Metabolism and the natural bodily aging process are inextricably linked. As each of us continues to blow out birthday lights and get a little older each year, our metabolism slows down just a little bit more. When this happens, it usually becomes much easier to put on weight and much harder to add muscle.
In many ways, it is not easy to say that the deterioration of metabolic health is literally the aging process that is set in motion. People with poor metabolic health, especially as they get older, are more prone to a wide range of conditions, including diabetes, heart disease, obesity and stroke. To put it briefly, your metabolism largely determines the true “age” of your body, regardless of the date on your driver’s license. Previous research even goes so far as to conclude that obesity (an important indicator of poor metabolic health) has essentially the exact same effect on the body and its cells as for premature aging processes. (Though to be fair, high blood pressure or sugar, as well as too much HDL cholesterol, is also associated with metabolic health.)
So what is the best way to promote bodily life and strong metabolic health? A groundbreaking new study published in Cell metabolism compared the effect of diet versus three different drugs believed to have anti-aging qualities on metabolic health and cell function.
Read on to learn exactly what the research team revealed about what is most powerful in combating aging. So do not miss 3 great secrets to Living to 99, according to Betty White.
Carried out at the University of Sydney’s Charles Perkins Center, this preclinical research project concludes that diet / nutrition is much more beneficial in terms of both anti-aging and the promotion of good metabolic health compared to three drugs that are usually prescribed to either treat diabetes or slow aging. .
The study even indicates that the substances actually appear to “dampen” or mitigate the body’s reactions to various combinations of proteins, fats and carbohydrates.
“Diet is a powerful drug. But at the moment, drugs are administered without consideration of whether and how they can interact with our diet composition – even when these drugs are designed to work in the same way and in the same nutrient signaling pathways as diet.” study author and academic director of the Charles Perkins Center, Professor Stephen Simpson.
These results are of a preliminary nature and require further research. Still, study authors say their work provides a compelling argument that the right diet can help prevent or at least “keep in check” various conditions associated with advanced age and poor metabolic health, including diabetes, stroke and heart disease. much more effective than medication.
“We discovered the diet composition had a far more powerful effect than drugs, which largely dampened dietary responses rather than reshaped them,” Simpson adds.
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The aim of the project was to determine whether drugs or diet have a greater impact on nutrient perception and various other metabolic pathways. In addition, researchers sat down to answer whether diet or medication interact with each other and increase or decrease efficiency from a metabolic perspective.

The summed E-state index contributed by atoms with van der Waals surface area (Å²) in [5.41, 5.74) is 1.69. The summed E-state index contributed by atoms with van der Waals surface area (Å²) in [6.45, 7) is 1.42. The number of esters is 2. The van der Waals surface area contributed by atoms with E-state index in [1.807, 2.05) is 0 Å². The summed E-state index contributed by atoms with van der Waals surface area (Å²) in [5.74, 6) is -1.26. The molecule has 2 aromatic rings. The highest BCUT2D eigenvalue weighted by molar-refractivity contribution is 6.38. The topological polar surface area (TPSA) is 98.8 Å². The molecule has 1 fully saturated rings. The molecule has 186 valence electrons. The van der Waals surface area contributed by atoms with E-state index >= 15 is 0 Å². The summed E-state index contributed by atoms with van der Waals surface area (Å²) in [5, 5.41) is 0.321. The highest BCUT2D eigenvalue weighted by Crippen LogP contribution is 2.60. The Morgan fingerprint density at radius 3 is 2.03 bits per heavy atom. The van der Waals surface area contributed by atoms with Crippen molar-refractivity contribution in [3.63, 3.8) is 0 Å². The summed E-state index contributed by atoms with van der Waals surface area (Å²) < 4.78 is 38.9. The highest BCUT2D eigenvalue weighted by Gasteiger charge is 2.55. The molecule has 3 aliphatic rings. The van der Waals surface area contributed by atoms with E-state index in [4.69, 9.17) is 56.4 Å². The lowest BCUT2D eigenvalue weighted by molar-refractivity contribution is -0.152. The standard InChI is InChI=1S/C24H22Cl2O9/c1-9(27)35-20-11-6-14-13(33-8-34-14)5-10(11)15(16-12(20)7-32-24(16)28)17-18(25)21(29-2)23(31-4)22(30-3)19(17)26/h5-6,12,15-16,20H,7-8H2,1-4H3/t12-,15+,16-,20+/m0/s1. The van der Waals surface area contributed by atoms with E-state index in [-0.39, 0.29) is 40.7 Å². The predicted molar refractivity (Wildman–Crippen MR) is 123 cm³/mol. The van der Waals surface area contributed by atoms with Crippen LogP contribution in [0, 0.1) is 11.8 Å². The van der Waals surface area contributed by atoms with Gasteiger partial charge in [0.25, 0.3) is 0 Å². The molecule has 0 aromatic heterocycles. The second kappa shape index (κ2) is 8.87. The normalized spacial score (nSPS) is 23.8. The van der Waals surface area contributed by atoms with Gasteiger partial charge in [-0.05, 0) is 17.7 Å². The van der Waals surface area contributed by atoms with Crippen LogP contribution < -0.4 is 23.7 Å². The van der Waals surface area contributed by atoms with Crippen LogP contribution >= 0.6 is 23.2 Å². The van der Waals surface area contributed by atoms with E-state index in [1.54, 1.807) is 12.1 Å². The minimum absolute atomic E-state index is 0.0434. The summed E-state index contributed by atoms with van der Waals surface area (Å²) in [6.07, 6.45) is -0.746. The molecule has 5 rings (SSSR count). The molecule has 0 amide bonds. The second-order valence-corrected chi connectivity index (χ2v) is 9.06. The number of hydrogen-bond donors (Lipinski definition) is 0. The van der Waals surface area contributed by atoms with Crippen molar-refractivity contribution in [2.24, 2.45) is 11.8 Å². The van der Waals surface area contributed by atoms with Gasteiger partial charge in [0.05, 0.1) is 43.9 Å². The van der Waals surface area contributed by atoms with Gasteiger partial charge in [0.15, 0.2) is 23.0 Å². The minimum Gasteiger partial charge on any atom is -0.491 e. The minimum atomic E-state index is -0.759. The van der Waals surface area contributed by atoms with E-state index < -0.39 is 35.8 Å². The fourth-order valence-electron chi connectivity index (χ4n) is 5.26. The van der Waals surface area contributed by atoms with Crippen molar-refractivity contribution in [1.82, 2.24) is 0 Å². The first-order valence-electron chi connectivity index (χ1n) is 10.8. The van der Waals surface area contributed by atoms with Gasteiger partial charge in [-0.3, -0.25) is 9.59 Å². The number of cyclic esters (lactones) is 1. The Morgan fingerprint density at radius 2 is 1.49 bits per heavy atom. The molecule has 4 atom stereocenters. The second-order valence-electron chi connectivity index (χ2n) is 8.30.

The three drugs studied in this study were metformin, rapamycin, and resveratrol. As many as 40 different combinations of proteins, carbohydrates, fats, calories and drugs were administered to a group of mice.
“Given that humans share essentially the same nutrient signaling pathways as mice, research suggests that humans would benefit from changing their diet to improve metabolic health instead of taking the drugs we studied,” comments Simpson. .
After administering the doses, the researchers focused heavily on the rodents’ liver, as the organ plays a major role in metabolism regulation.
Another reason why this research is particularly remarkable was the use of the geometric framework of nutrition by scientists, which focuses on combinations of nutrients as opposed to individual nutrients. This allowed study authors to assess the cumulative impact of proteins, fats, and more on aging processes rather than just protein or fat individually.
Related: The best foods to slow aging after 50, say dietitians
Sure enough, both calorie intake and nutrient levels / combinations (proteins, carbohydrates) had a strong influence on the liver.
It is noteworthy that diet also had a major impact on cell function in general. Protein intake levels affected the activity of the cell’s mitochondria, which is where the cells create energy. Cellular energy is incredibly important as the energy level determines how efficiently cells function and ultimately create new cells. New cell development and overall cellular function are strongly associated with the bodily aging process. This observation suggests that diet goes a long way toward keeping the body’s cells “young” and full of energy.
All in all, research strongly suggests that a healthy, balanced diet is great for both the liver (a central metabolic organ) and cell health (an essential aspect of the aging process) and offers more anti-aging benefits than the three drugs tested.
“This approach is the only way we can get an overview of the interplay between diet, our health and physiology,” notes lead study author Professor David Le Couteur of the Charles Perkins Center and Faculty of Medicine and Health.
“We all know what we eat affects our health, but this study showed how food can affect many of the processes that operate in our cells dramatically. This gives us insight into how diet affects health and aging,” he concludes. .
For more, check out the # 1 best way to stay healthy in old age, says new study.
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